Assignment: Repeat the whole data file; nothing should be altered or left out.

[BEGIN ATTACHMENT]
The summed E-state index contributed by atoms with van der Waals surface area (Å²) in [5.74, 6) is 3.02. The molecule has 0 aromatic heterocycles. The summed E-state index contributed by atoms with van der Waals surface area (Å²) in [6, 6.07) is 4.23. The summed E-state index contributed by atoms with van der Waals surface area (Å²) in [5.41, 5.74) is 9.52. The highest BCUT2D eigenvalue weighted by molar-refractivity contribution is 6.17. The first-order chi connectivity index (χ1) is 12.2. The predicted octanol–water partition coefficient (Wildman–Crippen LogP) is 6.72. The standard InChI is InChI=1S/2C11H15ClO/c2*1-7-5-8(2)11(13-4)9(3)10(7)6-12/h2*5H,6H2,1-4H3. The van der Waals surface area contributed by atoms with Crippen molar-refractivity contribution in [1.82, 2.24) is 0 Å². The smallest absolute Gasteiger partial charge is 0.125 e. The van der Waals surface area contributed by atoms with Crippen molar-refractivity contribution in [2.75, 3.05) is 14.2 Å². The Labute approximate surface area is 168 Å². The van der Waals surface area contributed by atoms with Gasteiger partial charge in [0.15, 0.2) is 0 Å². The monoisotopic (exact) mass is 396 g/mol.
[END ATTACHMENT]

The summed E-state index contributed by atoms with van der Waals surface area (Å²) in [5.74, 6) is 3.02. The molecule has 0 aromatic heterocycles. The summed E-state index contributed by atoms with van der Waals surface area (Å²) in [6, 6.07) is 4.23. The summed E-state index contributed by atoms with van der Waals surface area (Å²) in [5.41, 5.74) is 9.52. The highest BCUT2D eigenvalue weighted by molar-refractivity contribution is 6.17. The first-order chi connectivity index (χ1) is 12.2. The predicted octanol–water partition coefficient (Wildman–Crippen LogP) is 6.72. The standard InChI is InChI=1S/2C11H15ClO/c2*1-7-5-8(2)11(13-4)9(3)10(7)6-12/h2*5H,6H2,1-4H3. The van der Waals surface area contributed by atoms with Crippen molar-refractivity contribution in [1.82, 2.24) is 0 Å². The smallest absolute Gasteiger partial charge is 0.125 e. The van der Waals surface area contributed by atoms with Crippen molar-refractivity contribution in [2.75, 3.05) is 14.2 Å². The Labute approximate surface area is 168 Å². The van der Waals surface area contributed by atoms with Gasteiger partial charge in [0.15, 0.2) is 0 Å². The monoisotopic (exact) mass is 396 g/mol.